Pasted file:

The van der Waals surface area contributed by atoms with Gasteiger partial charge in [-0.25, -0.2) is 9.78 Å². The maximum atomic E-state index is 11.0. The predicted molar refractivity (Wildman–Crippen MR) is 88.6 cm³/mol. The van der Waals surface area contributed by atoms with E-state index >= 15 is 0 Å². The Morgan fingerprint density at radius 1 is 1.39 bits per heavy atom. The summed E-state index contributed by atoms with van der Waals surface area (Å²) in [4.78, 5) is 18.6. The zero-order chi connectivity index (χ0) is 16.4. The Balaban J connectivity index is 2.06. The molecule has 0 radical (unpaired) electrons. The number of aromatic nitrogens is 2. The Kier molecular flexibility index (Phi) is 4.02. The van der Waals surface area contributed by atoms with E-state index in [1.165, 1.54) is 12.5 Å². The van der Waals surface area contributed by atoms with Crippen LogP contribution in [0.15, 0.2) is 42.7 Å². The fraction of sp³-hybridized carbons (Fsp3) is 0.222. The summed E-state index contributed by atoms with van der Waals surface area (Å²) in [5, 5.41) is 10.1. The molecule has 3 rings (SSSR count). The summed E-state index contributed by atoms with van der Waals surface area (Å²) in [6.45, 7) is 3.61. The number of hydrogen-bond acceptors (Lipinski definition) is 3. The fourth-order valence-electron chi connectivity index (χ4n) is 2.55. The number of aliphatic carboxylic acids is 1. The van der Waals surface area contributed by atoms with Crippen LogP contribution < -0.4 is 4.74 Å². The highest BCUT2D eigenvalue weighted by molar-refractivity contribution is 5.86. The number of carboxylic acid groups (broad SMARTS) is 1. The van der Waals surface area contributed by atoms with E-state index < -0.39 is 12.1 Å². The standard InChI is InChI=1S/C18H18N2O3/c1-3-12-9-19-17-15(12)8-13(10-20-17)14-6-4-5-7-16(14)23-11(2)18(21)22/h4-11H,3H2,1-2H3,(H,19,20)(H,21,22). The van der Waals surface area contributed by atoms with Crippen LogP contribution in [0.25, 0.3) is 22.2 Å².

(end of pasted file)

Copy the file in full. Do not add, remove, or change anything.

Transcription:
The van der Waals surface area contributed by atoms with Gasteiger partial charge in [-0.25, -0.2) is 9.78 Å². The maximum atomic E-state index is 11.0. The predicted molar refractivity (Wildman–Crippen MR) is 88.6 cm³/mol. The van der Waals surface area contributed by atoms with E-state index >= 15 is 0 Å². The Morgan fingerprint density at radius 1 is 1.39 bits per heavy atom. The summed E-state index contributed by atoms with van der Waals surface area (Å²) in [4.78, 5) is 18.6. The zero-order chi connectivity index (χ0) is 16.4. The Balaban J connectivity index is 2.06. The molecule has 0 radical (unpaired) electrons. The number of aromatic nitrogens is 2. The Kier molecular flexibility index (Phi) is 4.02. The van der Waals surface area contributed by atoms with E-state index in [1.165, 1.54) is 12.5 Å². The van der Waals surface area contributed by atoms with Crippen LogP contribution in [0.15, 0.2) is 42.7 Å². The fraction of sp³-hybridized carbons (Fsp3) is 0.222. The summed E-state index contributed by atoms with van der Waals surface area (Å²) in [5, 5.41) is 10.1. The molecule has 3 rings (SSSR count). The summed E-state index contributed by atoms with van der Waals surface area (Å²) in [6.45, 7) is 3.61. The number of hydrogen-bond acceptors (Lipinski definition) is 3. The fourth-order valence-electron chi connectivity index (χ4n) is 2.55. The number of aliphatic carboxylic acids is 1. The van der Waals surface area contributed by atoms with Crippen LogP contribution < -0.4 is 4.74 Å². The highest BCUT2D eigenvalue weighted by molar-refractivity contribution is 5.86. The number of carboxylic acid groups (broad SMARTS) is 1. The van der Waals surface area contributed by atoms with E-state index < -0.39 is 12.1 Å². The standard InChI is InChI=1S/C18H18N2O3/c1-3-12-9-19-17-15(12)8-13(10-20-17)14-6-4-5-7-16(14)23-11(2)18(21)22/h4-11H,3H2,1-2H3,(H,19,20)(H,21,22). The van der Waals surface area contributed by atoms with Crippen LogP contribution in [0.25, 0.3) is 22.2 Å².